“Hillary Clinton has said that Barack Obama’s policies get an A. Really? One in 10 people right now aren’t working or have given up altogether, as you said. That’s not an A,” Bush said. “One in seven people are living in poverty. That’s not an A. One in five children are on food stamps. That is not an A. It may be the best that Hillary Clinton can do, but it’s not the best America can do.” He was tart with Trump, telling his mocking nemesis at one point with elaborate sarcasm, “Thank you, Donald, for allowing me to speak at this debate.”
One of the night's most fascinating exchanges came after Rubio described his tax plan, and said he was “proud” of its increase of the child tax credit. Paul then pounced, declaring Rubio's idea as counter to conservative principles.
“Is it fiscally conservative to have a trillion dollar expenditure? We're not talking about giving people back their tax money, he's talking about giving people money they didn't pay. It's a welfare transfer payment,” Paul said, adding, “Add that to Marco's plan for a trillion dollar in new military spending and you get something that looks, to me, not very conservative.”
“This is their money,” Rubio countered. “They do pay. It is refundable, not just against the taxes they paid to the government, but also... on their federal income tax. It's refundable against the payroll tax.” Then Rubio went for the jugular. “Yes I do want to rebuild the American military. I know that Rand is a committed isolationist, but I'm not.”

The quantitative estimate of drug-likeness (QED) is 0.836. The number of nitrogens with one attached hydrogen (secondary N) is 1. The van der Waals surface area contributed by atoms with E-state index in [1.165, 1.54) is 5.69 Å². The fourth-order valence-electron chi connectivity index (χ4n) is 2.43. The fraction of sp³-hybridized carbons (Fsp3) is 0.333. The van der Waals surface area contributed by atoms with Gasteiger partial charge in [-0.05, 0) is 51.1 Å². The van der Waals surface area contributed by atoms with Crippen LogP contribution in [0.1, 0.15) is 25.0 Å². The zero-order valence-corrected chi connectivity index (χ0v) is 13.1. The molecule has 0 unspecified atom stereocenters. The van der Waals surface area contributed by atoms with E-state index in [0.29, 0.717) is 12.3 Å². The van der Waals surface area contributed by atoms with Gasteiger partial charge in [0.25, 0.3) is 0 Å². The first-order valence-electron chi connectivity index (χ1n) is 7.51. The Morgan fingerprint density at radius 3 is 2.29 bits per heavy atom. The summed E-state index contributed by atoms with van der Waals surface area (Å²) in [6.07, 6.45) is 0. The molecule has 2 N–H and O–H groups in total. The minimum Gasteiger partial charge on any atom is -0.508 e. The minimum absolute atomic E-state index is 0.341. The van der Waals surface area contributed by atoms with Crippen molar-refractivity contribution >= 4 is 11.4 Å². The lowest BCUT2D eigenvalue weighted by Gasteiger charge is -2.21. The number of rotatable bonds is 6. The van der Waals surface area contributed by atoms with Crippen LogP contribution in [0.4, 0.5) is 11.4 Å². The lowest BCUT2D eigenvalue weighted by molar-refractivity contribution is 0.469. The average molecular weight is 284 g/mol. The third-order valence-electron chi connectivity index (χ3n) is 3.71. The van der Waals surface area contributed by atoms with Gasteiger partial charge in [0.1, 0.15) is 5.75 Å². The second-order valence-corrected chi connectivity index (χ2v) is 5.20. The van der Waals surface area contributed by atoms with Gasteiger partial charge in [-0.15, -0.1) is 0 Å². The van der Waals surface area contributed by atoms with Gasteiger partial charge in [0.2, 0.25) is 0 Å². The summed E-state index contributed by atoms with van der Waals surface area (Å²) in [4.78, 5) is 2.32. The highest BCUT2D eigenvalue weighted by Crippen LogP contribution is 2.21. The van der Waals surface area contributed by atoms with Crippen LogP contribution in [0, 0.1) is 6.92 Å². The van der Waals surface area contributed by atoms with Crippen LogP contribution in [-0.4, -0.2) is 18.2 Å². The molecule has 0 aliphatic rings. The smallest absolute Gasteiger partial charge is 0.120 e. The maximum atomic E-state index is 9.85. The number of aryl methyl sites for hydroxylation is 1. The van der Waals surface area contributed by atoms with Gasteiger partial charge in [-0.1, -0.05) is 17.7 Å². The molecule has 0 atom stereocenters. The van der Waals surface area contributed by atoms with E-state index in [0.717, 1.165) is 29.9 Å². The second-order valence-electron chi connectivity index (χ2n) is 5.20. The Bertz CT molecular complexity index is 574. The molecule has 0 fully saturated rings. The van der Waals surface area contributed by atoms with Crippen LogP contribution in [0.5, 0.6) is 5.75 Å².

Continuing his attack, Paul said of Rubio, “You cannot be a conservative if you're going to keep promoting new programs that you're not going to pay for.”
In an earlier face-off for the four candidates who did not have the polling numbers to make it to the main event, both New Jersey Governor Chris Christie and former Senator Rick Santorum suggested that politics has motivated the Federal Reserve's policy of low interest rates. Santorum accused the Fed of “overprotecting” Obama.
Former Arkansas Governor Mike Huckabee defended his plan to shift from an income tax to a consumption tax, shrugging off concerns that it would put a damper on the economy. “Do you know an American who will just stop spending?” Huckabee asked. While Louisiana Governor Bobby Jindal attacked Christie as a “big-government Republican,” Christie focused his fire on Clinton, saying that “she will drown us in debt” and accusing the former secretary of state of helping to engineer a “weak and feckless foreign policy” that has empowered China.
If he is elected president, Christie promised, “I'll fly Air Force One” over the islands Beijing is building in disputed waters of the South China Sea.